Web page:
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ACP | Articles | Volume 18, issue 21
Atmos. Chem. Phys., 18, 16099–16119, 2018
https://doi.org/10.5194/acp-18-16099-2018
© Author(s) 2018. This work is distributed under
the Creative Commons Attribution 4.0 License.
Atmos. Chem. Phys., 18, 16099–16119, 2018
https://doi.org/10.5194/acp-18-16099-2018
© Author(s) 2018. This work is distributed under
the Creative Commons Attribution 4.0 License.

Research article 08 Nov 2018

Research article | 08 Nov 2018

Is there an aerosol signature of chemical cloud processing?

Barbara Ervens et al.

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AC: Author comment | RC: Referee comment | SC: Short comment | EC: Editor comment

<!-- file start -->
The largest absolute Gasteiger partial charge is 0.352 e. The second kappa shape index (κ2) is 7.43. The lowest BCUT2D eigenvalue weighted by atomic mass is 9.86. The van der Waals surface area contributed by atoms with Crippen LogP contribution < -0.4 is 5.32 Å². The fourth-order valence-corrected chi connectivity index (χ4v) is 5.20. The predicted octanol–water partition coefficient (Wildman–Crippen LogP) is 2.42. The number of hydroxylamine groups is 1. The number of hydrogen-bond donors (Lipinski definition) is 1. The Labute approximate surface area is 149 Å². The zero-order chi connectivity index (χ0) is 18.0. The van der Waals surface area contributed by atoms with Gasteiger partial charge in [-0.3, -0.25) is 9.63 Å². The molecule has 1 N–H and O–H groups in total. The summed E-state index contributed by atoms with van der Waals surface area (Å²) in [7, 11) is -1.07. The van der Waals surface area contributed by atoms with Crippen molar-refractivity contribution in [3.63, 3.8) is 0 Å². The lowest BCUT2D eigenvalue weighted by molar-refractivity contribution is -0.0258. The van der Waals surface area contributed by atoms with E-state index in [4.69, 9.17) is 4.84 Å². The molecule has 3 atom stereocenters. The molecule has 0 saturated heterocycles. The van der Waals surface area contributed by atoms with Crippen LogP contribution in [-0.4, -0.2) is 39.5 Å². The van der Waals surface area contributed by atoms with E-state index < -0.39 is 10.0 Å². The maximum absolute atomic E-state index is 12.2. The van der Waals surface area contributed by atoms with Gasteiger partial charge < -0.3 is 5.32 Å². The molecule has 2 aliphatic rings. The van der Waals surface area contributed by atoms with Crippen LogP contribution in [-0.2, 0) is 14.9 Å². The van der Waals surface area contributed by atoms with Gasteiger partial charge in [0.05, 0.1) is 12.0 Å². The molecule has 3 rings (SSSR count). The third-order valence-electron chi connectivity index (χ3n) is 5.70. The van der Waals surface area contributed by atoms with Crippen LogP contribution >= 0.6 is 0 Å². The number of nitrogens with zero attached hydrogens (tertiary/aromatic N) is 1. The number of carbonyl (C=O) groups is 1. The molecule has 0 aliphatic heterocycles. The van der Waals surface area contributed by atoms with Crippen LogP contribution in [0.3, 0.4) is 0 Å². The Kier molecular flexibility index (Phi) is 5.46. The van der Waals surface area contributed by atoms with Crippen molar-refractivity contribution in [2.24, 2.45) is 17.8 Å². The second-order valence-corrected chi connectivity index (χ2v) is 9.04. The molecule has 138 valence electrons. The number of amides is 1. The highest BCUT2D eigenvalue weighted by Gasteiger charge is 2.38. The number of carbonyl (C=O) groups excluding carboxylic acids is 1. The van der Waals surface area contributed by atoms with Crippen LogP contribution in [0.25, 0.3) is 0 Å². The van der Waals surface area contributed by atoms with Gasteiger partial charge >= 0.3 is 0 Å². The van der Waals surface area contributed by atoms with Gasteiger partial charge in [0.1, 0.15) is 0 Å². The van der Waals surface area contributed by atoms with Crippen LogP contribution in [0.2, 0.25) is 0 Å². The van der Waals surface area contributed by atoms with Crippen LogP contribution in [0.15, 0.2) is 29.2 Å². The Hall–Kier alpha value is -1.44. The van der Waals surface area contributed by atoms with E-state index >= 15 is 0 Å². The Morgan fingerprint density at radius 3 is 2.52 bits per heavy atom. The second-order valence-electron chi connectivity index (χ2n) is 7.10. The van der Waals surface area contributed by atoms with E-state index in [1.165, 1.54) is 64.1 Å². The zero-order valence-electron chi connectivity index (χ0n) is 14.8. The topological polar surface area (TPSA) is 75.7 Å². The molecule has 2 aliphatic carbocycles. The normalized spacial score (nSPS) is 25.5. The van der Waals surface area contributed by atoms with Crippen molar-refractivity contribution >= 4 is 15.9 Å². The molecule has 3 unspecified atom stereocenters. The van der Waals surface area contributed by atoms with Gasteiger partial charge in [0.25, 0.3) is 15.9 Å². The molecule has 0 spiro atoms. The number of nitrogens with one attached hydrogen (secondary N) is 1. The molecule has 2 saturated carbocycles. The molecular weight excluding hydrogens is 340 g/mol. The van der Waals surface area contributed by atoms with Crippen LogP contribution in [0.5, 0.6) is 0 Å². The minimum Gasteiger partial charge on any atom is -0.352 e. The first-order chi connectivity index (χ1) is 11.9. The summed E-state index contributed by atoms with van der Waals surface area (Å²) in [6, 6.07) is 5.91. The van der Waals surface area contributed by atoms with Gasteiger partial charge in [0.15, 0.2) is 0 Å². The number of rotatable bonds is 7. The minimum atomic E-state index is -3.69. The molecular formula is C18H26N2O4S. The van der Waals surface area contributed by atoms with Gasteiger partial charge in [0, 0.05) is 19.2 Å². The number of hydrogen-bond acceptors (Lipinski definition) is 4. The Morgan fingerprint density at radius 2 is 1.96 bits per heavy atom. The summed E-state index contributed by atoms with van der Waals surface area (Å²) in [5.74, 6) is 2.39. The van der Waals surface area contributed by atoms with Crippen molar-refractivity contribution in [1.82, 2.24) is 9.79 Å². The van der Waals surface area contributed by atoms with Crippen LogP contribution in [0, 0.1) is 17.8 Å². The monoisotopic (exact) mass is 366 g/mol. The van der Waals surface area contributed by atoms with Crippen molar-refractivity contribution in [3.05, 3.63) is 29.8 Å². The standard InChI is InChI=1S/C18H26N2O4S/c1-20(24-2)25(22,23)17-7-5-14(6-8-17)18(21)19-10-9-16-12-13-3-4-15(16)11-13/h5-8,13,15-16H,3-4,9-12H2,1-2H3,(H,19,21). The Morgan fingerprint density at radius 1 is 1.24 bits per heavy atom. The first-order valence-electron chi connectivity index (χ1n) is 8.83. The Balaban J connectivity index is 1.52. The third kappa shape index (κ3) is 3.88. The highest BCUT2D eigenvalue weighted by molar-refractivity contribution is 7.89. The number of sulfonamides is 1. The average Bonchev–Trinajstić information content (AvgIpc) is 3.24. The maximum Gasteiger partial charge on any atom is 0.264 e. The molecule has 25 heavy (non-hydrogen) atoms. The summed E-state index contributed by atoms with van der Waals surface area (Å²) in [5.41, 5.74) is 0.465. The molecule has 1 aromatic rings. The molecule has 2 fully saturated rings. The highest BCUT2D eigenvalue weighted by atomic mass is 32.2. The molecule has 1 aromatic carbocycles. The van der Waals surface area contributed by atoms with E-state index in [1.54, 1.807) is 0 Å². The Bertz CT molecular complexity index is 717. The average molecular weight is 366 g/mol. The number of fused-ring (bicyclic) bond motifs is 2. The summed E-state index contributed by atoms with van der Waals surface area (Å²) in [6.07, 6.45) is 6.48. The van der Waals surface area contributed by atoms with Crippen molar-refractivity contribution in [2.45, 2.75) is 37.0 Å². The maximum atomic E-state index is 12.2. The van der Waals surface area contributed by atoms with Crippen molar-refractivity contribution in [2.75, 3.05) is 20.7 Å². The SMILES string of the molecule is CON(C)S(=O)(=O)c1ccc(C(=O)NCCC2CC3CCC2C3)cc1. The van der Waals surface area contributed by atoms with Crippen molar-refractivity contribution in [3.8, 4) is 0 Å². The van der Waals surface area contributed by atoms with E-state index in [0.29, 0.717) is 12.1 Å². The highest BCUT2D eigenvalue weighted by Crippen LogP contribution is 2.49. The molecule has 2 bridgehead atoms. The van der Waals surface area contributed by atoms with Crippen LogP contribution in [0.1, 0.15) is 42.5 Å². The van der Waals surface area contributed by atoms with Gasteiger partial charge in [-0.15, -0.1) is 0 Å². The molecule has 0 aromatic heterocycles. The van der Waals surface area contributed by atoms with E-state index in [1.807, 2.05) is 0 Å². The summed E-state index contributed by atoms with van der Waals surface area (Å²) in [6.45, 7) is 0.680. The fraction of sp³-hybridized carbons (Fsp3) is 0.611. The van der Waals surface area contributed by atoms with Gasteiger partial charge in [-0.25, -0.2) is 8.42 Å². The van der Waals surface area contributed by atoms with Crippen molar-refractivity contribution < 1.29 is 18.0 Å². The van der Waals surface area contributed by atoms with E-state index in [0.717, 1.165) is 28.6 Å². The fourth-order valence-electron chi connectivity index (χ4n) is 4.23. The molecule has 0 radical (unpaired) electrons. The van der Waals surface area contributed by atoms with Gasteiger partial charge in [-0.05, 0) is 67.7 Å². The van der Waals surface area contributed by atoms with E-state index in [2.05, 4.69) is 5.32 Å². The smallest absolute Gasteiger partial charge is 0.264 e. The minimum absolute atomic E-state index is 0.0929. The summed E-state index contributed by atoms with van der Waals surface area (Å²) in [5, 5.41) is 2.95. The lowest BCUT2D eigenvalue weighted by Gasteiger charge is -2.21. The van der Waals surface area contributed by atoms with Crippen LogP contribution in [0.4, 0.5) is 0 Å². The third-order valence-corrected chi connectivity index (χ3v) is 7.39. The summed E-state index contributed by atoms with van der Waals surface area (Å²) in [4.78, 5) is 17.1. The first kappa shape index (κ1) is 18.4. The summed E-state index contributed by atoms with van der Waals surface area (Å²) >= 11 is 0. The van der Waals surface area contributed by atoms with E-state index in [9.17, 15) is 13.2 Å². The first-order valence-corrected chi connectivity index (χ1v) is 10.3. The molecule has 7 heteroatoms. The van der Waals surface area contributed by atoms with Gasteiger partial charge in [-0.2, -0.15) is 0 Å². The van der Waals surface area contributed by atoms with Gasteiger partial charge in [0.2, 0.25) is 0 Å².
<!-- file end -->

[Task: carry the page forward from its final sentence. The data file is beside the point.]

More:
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AR: Author's response | RR: Referee report | ED: Editor decision
AR by Barbara Ervens on behalf of the Authors (25 Sep 2018)  Author's response    Manuscript
ED: Referee Nomination & Report Request started (26 Sep 2018) by Manabu Shiraiwa
RR by Anonymous Referee #2 (16 Oct 2018)
ED: Publish subject to minor revisions (review by editor) (16 Oct 2018) by Manabu Shiraiwa
AR by Barbara Ervens on behalf of the Authors (17 Oct 2018)  Author's response    Manuscript
ED: Publish subject to technical corrections (18 Oct 2018) by Manabu Shiraiwa
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Short summary
The paper presents a new framework that can be used to identify emission scenarios in which aerosol populations are most likely modified by chemical processes in clouds. We show that in neither very polluted nor in very clean air masses is this the case. Only if the ratio of possible aerosol mass precursors (sulfur dioxide, some organics) and preexisting aerosol mass is sufficiently high will aerosol particles show substantially modified physicochemical properties upon cloud processing.
The paper presents a new framework that can be used to identify emission scenarios in which...
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